Before Xmas, we visited the wine region of Toro, NW of Madrid. This is a region that is famous for its potent red wines made from Tinta de Toro, a local variety of Tempranillo. The region has seen a lot of change over the last 5 years…the quality of the wines has improved dramatically, as have the prices! It can still represent good value, especially compared to its neighbour to the east Ribera del Duero! I hope to do a more in depth trip report to post at a later date.
The wines of Toro are intense and hearty, with often quite high alcohol. Just a few years ago, they could be more rustic, but now the wines have a more international profile…the same intense Toro fruit with gobs of new French and American oak! Typical of most Spanish wine regions today, the lower end wines tend to have more American oak, while the top Reserva wines often have 100% new French oak. Mixing the two oaks is the most popular practice of the moment, even mixing in some Eastern European or Russian oak. The main problems with Toro wines still remain sky high alcohol levels and over-ripe fruit in hot years.
Some of the stars of the region include wines quite well known in the export market: Numanthia, Pintia (by Vega Sicilia), and San Roman. The wine I'm rating today is from a small winery run by two dynamic women who are making amazing wines. They are still fairly low profile, but represent the modern, dynamic face of the new Toro.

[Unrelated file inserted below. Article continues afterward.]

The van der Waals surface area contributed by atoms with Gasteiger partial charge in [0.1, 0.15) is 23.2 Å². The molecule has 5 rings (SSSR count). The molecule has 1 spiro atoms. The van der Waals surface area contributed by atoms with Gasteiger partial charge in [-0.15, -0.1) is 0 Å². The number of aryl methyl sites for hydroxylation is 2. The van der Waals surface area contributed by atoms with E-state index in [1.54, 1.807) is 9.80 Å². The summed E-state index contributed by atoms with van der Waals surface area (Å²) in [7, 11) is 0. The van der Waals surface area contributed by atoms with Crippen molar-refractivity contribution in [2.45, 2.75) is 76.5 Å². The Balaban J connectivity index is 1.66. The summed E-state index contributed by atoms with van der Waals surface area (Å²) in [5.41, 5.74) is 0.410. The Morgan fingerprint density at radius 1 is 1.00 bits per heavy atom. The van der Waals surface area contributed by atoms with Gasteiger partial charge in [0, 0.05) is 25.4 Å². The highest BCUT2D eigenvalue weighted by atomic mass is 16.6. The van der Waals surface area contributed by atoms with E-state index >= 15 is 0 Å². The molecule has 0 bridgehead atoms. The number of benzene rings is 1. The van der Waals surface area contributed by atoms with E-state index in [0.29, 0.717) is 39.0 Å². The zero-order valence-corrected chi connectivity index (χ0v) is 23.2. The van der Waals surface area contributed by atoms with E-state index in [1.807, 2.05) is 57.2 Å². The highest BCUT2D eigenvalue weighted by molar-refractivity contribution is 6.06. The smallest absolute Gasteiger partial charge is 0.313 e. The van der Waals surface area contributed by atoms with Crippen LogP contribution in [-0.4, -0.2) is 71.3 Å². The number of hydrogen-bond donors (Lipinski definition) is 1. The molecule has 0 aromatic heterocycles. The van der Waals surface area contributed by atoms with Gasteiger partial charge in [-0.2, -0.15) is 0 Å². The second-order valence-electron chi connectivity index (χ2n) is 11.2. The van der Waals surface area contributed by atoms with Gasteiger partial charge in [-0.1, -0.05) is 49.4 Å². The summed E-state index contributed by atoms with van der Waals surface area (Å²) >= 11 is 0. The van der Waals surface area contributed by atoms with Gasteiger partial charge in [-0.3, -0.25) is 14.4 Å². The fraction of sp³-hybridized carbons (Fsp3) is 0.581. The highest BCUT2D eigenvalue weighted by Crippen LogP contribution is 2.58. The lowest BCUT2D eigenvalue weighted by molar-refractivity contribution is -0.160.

Wine: Elias Mora 2003
Winery: Bodegas Dos Victorias (named alter the two women!)
Denominacion de Origen (DO): Toro
Grape variety: 100% Tinta de Toro (Tempranillo)
Oak regime: aged 12 months in new French and American oak
Price: Around 12 euros in Spain
Visual: Opaque, intense ruby with purple notes, very youthful
Nose: Medium intensity. Blueberry and clove with milky/yogurt notes (very common in Spanish wines…not unpleasant). Very attractive…medium complexity.
Mouth: First impression is smoothness…ready to drink! Good balalnce between oak structure and fruit. Some intense tannins kick in at the end, but they are very smooth. Alcohol shows more in the mouth, Thoughthe wine is quite fresh, with good acid levels. Blueberry and sour cherry fruit.
Food: Quite nice with the provoleta I had with it, an Argentinina grilled cheese. The cheese is quite mild, but it had lots of Italian herbs and smoked paprika that stood up to the wine nicely.
Retaste: No retaste…all gone!
Conclusion: Very nice wine…we bought and tasted this at the winery and it didn't disappoint at home. I particularly appreciated that it comes off as an elegant, structured wine in a very hot, difficult year. At about 12 euros it is not cheap for a Toro crianza, but by international, premium wine standards, it is extremely good value. It is quite well balanced to drink now, but will improve more in bottle…the tannins will mellow out a little more. Rating: 7.5/10